To Solemn Ash
posted on 12/2011 By:
With its full-length debut, To Solemn Ash, Rising serves up a trad / sludge / rock / doom / stoner metal amalgamation that is difficult to categorize, but easy to absorb. Rising hails from Denmark, but the band seems to draw influence from a broad spectrum of American metal bands, from the atmospheric sludge of Yob to the pounding fury of High on Fire and the leaden grooves of Crowbar.
In spirit, Rising shares much with doom and sludge, but its music, though suitably heavy, is much livelier than is typical of either genre. Rather than heaving slabs of oppressive riffage, Rising opts for choppier riffs that gallop, lope and swagger, but rarely crawl. Lone guitarist Jacob Krogholt is a busy man -- in addition to the rhythm tracks that make up the spine of each song, extra tracks of harmonized melodies, solos and acoustics are woven into the mix, making for a very big sounding record, especially for a trio.
Vocalist / bassist Henrik Hald’s vocals are more typical of the sludge genre; Hald works the sensitive tough guy angle with a gruff but tuneful bellow that sounds like a more melodic Kirk Windstein. Rising’s songs are structured in such a way that the vocals feature prominently, and Hald does much better than expected with what is really quite a limited vocal range. Much like the guitar performance, Hald makes use of layering; his lines are frequently doubled and even harmonized, making for a surprisingly dynamic and effecting performance.
To Solemn Ash is full of pummeling riffs, but as evidenced by the album’s two standout tracks, it is the subtleties that make the record succeed. “Through the Eyes of Catalysis” finds Krogholt’s fingers dancing across the fretboard, whipping up a swarm of stinging hammer-ons and pull-offs; when drummer Jacob Johansen joins in to match him note for note, the intensity reaches a fever pitch, giving the song a frenetic energy in spite of the mid-paced chug of the album’s rhythm track. “Passage”, on the other hand, is all about the groove. The track starts with some heavy-handed riffing reminiscent of High on Fire, but the chorus section kicks into a groove that struts like Seventies Kiss, cuts like Eighties Priest, and positively compels you to move some part of your anatomy.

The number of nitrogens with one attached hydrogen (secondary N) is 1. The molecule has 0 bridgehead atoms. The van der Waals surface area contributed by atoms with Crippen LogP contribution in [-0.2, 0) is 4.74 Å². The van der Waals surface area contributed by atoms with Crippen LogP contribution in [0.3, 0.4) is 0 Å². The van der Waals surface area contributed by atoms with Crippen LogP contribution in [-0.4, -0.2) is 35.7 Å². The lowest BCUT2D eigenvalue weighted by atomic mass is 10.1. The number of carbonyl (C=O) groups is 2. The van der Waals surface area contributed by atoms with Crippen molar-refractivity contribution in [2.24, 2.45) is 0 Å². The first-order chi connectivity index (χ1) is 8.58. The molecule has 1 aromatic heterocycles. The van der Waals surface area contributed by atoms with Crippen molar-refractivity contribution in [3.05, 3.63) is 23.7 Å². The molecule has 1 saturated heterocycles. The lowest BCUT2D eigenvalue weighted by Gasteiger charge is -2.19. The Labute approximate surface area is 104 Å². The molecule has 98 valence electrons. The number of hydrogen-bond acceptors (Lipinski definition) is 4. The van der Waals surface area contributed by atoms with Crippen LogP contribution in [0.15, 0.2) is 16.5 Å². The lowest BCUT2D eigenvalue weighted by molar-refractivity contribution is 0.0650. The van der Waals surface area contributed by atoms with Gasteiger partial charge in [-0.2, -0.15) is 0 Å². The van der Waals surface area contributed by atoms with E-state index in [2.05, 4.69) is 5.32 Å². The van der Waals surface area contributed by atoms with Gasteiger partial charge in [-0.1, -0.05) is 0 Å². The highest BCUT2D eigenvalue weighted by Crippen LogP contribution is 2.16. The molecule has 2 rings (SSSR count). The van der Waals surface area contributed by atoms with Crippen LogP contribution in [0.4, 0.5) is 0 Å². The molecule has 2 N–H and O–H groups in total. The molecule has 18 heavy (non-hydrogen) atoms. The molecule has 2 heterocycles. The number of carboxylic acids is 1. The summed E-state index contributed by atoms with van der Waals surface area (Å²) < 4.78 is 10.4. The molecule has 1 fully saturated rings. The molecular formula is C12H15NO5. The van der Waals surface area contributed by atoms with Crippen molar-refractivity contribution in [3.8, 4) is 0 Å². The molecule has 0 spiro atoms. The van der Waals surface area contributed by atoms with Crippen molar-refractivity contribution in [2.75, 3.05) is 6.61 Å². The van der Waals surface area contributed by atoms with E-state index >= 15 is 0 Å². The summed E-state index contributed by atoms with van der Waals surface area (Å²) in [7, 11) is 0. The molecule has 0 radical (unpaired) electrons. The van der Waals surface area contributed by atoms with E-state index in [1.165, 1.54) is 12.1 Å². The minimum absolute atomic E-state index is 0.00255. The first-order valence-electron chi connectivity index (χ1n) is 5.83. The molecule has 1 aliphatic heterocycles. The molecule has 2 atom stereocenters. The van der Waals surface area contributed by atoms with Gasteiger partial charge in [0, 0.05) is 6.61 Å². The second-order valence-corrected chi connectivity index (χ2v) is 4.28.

With To Solemn Ash, Rising has distilled myriad influences into a sound that is at once familiar and unique. The band tempers the heft and brutality of sludge and doom with enough trad-metal finesse to render an exceptionally listenable record that still hits hard. In all, To Solemn Ash is an impressive debut, and Rising is a band to watch.
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